Therefore, I wish to keep only this acceptation of the term “technical debt”:
[Contracting Technical Debt] : heuristic by which one momentarily breaches the sota of a project in order to reach a high-priority, intermediate goal.
And I want to rid my vocabulary of the term “technical debt”:
Technical Debt: general state of a solution deemed not conforming to the sota that is commonly agreed on in the software industry.
To assert that “this solution has technical debt”, without considering the initial sota chosen by the group in the context of its project, is predominantly and mistakenly taking one’s own sota for the initial sota of the given solution.
We have to put an end to “Technical Debt” (in general) as we have to put an end to “Quality” (in general). We can enumerate instead the qualities of any given solution in its context. These are the characteristics of the change that we seek to create when adopting a particular sota that is adapted to the context. But when I say “Quality”, I’m implicitly referring to a minimal standard sota, that I suggest is valid in all contexts, i.e an absolute standard.
There is no absolute standard. There is no sota that we could denote by this word : Quality. At the Plaza Athénée restaurant in Paris, one can enjoy an excellent quality meal (for €380, beverage non included). And McDonalds, (where one can lunch for less than €8), has a quality management department.
Here’s a quality software development project:
- the solution, created in only 200 days, has been tested and judged as sufficiently adapted to the problem at hand;
- the code and the documentation conform to the approved sota of the organization this software belongs to;
- defect prevention practices are at a level high enough to guarantee several releases per month without regression;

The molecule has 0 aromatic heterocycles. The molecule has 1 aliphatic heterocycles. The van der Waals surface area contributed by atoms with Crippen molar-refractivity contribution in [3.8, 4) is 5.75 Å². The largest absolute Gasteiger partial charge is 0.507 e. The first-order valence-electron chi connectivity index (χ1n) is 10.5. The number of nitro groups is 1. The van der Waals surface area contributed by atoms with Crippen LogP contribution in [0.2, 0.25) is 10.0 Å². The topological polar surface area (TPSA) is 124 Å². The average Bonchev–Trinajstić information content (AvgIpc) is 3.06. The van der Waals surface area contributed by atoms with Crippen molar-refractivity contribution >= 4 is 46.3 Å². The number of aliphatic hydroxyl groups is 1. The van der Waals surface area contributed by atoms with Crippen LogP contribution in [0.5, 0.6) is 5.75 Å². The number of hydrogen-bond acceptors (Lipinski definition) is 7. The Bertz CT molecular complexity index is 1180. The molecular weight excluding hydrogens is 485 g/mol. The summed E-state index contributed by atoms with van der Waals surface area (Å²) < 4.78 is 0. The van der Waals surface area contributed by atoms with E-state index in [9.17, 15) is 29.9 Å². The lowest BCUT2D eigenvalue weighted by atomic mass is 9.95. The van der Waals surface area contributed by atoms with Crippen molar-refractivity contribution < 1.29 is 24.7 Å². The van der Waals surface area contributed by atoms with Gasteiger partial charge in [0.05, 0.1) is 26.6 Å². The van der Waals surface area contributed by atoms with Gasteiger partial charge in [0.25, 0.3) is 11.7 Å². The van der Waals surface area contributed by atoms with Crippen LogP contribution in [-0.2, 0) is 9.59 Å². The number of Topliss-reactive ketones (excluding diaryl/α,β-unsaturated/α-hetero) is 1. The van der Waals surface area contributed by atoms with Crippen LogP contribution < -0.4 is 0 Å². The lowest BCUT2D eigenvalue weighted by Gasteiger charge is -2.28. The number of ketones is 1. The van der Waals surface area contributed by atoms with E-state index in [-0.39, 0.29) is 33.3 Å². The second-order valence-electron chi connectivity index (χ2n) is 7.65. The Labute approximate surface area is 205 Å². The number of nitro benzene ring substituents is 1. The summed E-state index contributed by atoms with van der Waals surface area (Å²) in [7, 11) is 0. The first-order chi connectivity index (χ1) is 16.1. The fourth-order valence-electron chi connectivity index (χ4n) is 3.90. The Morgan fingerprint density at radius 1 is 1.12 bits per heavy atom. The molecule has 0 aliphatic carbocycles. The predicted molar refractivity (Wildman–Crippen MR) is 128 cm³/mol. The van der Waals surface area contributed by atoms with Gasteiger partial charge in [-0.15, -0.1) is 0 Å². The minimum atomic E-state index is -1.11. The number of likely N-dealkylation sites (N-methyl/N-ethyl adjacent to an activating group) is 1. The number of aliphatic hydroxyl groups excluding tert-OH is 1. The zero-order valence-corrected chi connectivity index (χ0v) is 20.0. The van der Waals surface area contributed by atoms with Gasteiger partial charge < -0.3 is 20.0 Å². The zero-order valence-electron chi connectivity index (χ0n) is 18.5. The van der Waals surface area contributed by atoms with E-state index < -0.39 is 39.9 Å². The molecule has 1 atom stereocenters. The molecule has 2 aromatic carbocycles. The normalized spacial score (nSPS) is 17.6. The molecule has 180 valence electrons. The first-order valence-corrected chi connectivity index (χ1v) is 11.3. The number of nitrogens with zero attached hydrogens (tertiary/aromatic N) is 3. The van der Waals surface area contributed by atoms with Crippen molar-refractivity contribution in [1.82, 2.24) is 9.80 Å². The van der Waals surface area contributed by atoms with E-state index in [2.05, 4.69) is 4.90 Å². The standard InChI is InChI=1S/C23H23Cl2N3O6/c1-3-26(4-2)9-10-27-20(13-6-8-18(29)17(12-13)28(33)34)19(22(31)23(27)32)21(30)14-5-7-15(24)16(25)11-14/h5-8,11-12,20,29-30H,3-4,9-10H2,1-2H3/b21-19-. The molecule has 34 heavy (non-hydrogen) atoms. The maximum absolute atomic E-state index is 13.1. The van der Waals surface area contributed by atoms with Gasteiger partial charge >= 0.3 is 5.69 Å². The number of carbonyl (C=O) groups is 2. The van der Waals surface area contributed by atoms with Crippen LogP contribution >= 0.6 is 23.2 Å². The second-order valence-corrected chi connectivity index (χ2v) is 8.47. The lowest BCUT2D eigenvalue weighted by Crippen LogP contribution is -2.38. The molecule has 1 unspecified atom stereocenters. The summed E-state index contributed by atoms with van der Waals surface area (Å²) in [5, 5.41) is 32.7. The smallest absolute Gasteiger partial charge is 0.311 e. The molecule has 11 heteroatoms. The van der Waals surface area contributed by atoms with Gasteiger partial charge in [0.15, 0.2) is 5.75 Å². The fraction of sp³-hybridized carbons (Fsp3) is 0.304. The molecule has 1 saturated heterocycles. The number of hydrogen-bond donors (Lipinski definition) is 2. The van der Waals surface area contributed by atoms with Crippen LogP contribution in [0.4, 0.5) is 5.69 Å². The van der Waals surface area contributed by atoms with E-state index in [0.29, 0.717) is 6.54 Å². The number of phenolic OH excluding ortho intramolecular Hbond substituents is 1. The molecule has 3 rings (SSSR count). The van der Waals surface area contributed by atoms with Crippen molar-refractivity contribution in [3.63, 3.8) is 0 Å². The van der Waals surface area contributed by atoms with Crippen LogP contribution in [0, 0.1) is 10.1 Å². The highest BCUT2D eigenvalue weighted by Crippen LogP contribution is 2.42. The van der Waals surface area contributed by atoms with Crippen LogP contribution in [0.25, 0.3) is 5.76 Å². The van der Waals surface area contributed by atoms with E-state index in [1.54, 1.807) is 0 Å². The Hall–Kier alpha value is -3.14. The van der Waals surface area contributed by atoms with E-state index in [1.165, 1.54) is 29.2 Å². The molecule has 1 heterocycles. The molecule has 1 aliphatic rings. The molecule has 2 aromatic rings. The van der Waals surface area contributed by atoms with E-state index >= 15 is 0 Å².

- the architecture is documented, and adapted to the ecosystem this software will be living in.
And here’s another quality software development project:
- the solution, created in only 2 hours, is adapted to the problem at hand;
- the code is written in a scripting language that is easy to learn and documented;
- the script will be used only once;
- during the script execution, it will be possible to stop and resume operations in order to adjust some parameters;
What we have here is two quality projects, A and B. Adapt the quality criteria from project A to project B and vice versa, and you will get two absurd projects that no customer would agree to pay for.
I can hear you challenging me, in a calm, collected tone: Perfect. No more “Technical Debt”. What are you proposing?
I propose, in situations where one wants to talk about technical debt, to replace this expression with the expression : conflicting heuristics.
I propose to replace the phrase:
With the phrase:
This is for the short version. For a longer explanation:
Since it is aiming at a change in the way we consider a very common phenomenon, such an explanation will necessarily produce objections.
Objection #1: In our project, there never really was an “agreement on the sota”. The heuristics that you say made up the sota never were explicitly stated, not to mention examined, and certainly not validated by the team.
Exactly. This is exactly the reason why we found ourselves observing that “this solution has technical debt”.
Objection #2: Conflict or not, it is still technical debt, since it is the responsibility of the technical side (and not of the functional side, business, users, management, coaches, etc.).
Without the functional side, the business, the users, the management, our solution would not have “technical debt”. It would just be an unusual, incidental, gratuitous that some developers made because they could. There is “technical debt” because there is a conflict, and a conflict involves several parties.
Objection #3: To get into the detail of all the heuristics that contributed to our solution as it is and in order to examine them, amend them, and put them back into a coherent set: all of this takes time. Could we not just simply fix the problems?